It doesn’t matter to whom you sell or what you sell, having a website is crucial in today’s world. If you have a company or business, then you need a website. Being online is the ultimate opportunity to reach a large, worldwide audience. But don’t just create any old website, opt for one that is user-friendly, informative and up-to-date.
We’ve gathered some information about what B2B customers expect from a vendor’s website, what they don’t like and what you can do to improve what you (hopefully) already have.
What do customers want to see on a B2B website?
A 2014 marketing survey found that the following information is the most important for B2B customers to find on a website:
* Pricing information
* Technical information
* Case studies/articles/blog posts
* Shipping information
If you look closely you will see that these represent stages in the buying process. Getting technical information and looking through case studies, or relevant articles, are usually around the middle of the buying process. Towards the end, customers will usually look at pricing and shipping information.
B2B customers also look at websites to tell them whether a company is credible and trustworthy. Things that increase the credibility of a company’s website include detailed contact information, employee profiles (with photos and bios), testimonials or a client list, blog posts, support information, and research reports.
What hurts the credibility of a B2B website?
There are many things that can make a person click away from a website. When it comes to B2B company websites, the following can negatively impact its trustworthiness:
* Not having any contact information or incomplete information. This gives the impression that the company has something to hide. Even if customers rarely visit your offices, it is still vital to mention where you’re located.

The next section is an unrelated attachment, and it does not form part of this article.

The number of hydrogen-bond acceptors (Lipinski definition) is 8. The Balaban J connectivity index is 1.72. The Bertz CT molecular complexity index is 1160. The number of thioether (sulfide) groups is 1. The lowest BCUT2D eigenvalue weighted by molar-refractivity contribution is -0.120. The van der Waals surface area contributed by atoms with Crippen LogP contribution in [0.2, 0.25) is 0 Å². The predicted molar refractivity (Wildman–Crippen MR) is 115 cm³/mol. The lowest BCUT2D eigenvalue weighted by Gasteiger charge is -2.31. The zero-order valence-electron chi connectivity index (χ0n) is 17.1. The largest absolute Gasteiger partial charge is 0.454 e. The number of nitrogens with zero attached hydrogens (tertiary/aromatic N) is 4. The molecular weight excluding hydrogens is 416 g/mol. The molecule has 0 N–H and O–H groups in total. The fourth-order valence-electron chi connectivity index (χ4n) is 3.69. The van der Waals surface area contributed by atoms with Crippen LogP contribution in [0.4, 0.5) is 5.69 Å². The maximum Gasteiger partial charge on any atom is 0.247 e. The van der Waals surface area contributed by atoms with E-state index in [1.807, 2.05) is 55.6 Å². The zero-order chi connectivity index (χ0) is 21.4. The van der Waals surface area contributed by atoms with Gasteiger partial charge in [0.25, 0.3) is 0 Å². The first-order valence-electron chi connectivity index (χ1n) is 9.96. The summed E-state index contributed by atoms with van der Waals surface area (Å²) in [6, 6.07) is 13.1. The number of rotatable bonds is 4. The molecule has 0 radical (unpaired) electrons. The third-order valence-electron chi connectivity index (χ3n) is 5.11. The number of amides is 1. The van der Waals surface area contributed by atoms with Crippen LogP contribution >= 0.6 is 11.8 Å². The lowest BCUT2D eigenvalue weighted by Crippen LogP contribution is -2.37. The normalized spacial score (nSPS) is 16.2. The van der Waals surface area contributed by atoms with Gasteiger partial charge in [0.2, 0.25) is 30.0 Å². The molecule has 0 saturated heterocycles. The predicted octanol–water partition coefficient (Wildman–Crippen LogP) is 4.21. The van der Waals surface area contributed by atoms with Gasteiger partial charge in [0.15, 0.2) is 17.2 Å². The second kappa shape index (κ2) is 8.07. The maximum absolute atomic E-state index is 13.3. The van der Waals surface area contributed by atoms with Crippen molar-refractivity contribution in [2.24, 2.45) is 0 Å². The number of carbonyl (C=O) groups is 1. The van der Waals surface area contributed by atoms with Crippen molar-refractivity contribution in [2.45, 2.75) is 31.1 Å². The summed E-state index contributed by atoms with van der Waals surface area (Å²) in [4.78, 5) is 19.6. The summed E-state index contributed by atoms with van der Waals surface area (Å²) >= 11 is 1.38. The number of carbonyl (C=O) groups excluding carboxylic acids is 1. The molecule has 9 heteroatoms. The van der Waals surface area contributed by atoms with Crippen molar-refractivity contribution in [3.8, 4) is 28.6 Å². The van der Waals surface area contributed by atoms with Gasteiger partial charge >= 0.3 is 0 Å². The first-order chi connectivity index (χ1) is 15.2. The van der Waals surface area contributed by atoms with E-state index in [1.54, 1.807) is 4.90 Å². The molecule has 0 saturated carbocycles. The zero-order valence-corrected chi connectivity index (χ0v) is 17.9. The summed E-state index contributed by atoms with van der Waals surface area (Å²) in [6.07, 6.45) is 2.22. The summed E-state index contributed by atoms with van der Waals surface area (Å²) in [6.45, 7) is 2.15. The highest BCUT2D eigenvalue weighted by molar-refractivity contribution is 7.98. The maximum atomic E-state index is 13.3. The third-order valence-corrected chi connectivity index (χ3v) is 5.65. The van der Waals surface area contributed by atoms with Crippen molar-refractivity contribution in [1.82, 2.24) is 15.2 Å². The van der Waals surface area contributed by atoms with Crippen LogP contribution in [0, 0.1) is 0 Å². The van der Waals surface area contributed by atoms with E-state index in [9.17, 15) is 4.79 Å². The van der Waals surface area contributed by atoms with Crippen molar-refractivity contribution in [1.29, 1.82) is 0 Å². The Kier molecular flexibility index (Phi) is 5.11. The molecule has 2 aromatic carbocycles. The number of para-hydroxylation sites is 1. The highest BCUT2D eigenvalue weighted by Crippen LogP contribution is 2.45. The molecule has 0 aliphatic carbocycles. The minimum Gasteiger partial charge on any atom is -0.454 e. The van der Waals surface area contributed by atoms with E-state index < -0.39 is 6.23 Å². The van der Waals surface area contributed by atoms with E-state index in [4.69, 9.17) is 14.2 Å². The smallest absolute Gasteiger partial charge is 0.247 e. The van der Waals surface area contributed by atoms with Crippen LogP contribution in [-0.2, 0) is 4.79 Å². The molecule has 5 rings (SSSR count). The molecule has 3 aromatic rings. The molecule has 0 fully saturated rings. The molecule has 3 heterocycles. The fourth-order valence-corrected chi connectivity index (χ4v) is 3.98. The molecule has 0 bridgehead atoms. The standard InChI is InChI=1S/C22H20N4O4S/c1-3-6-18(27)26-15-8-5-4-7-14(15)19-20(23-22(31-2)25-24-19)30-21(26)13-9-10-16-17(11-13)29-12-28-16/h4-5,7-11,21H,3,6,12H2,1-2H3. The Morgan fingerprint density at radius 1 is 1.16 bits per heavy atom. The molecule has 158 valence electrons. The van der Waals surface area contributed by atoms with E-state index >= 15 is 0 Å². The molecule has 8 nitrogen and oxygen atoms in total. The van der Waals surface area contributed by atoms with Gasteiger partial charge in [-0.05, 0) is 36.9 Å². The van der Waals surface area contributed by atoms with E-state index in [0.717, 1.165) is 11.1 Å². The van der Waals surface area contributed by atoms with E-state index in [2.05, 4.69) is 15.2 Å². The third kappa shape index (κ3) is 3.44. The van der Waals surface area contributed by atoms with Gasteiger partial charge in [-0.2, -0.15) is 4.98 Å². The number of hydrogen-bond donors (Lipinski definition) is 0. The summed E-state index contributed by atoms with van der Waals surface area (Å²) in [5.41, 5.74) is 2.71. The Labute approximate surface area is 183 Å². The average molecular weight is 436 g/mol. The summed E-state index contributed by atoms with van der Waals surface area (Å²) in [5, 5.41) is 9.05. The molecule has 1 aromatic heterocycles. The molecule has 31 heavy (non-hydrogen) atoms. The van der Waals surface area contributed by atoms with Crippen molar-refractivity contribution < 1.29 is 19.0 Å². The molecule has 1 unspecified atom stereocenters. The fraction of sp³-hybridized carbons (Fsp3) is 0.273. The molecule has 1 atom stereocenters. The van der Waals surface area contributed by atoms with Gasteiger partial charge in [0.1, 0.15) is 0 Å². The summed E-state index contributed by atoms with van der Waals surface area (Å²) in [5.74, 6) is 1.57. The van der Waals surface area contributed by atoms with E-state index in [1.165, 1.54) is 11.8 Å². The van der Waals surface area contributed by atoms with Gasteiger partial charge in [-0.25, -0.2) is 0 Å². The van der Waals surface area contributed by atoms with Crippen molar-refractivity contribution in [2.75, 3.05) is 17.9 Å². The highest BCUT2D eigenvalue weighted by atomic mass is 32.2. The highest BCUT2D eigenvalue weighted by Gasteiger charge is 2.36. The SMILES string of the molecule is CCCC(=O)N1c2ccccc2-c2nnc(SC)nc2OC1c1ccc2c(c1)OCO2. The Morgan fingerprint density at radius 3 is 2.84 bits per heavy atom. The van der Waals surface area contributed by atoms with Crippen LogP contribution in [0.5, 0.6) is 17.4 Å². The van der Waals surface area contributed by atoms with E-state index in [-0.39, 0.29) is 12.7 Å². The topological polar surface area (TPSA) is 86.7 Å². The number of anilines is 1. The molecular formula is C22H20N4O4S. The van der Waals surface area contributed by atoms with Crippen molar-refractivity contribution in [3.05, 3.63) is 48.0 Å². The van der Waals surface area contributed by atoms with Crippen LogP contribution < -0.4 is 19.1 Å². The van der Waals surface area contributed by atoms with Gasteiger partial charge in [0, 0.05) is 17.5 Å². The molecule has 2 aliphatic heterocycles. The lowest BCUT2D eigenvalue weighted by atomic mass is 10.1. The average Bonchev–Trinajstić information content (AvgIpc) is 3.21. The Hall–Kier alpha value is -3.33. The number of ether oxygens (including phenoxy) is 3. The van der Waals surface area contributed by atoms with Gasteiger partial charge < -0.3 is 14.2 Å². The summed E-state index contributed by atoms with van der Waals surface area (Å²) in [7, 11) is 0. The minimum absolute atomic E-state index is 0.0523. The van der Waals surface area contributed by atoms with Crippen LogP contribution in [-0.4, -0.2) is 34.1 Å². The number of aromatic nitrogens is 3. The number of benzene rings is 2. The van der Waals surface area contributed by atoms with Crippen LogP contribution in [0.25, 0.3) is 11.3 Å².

* Not telling the website visitor exactly what you do from the get-go. When a potential customer lands on your website they need to be able to know what you sell or do immediately.
* Having intrusive content. Content that disturbs or annoys the customer, can make them immediately dislike your company despite all the other information. Intrusive content includes auto-play videos, popups, and live chats that don’t go away. Also, intrusive content is a way of moving control away from the customer, which is the last thing you want to do. Remove all unnecessary noise for the customer and they are more likely to stick around.
What tips can I follow to increase my website’s trustworthiness?
* Reduce the amount of clicks a website visitor has to make in order for them to receive the information they want.
* Make sure that the most important things, like contact and product information, are easily visible and accessible.
* Have a dedicated page that provides information about your company, employees and so forth.
* Create an “About” page. Relay your company’s history, and talk about your employees and what they do in a personal manner. Try to include photos, if you can, as this makes your company even more concrete in the minds of potential customers.
* Include pages with testimonials, reviews and media coverage to lend credibility to any claims you make.
* Remove the heavy-handed lingo. To know what content your website should have and what type of language it should include, look no further than the customers themselves.
* To reiterate the above, remember that you need to let the “real world” in. Ask customers what certain products mean to them (or do for them) and what problems they are solving by using your products. Cater the information you provide online to the information you get from talking to customers and make yourself more relatable.
* Always give in-depth relevant technical information about products. A lot of companies do their research online before making contact with a company so they want technical information on hand to make an informed decision.
* Lose the marketing or sales pitch when talking about your products and company. Be straightforward and to-the-point about what you do and sell since customers don’t like to feel manipulated, especially in the B2B world where decision-making can make or break not only a company’s reputation but also the employees within the company charged with making the decisions.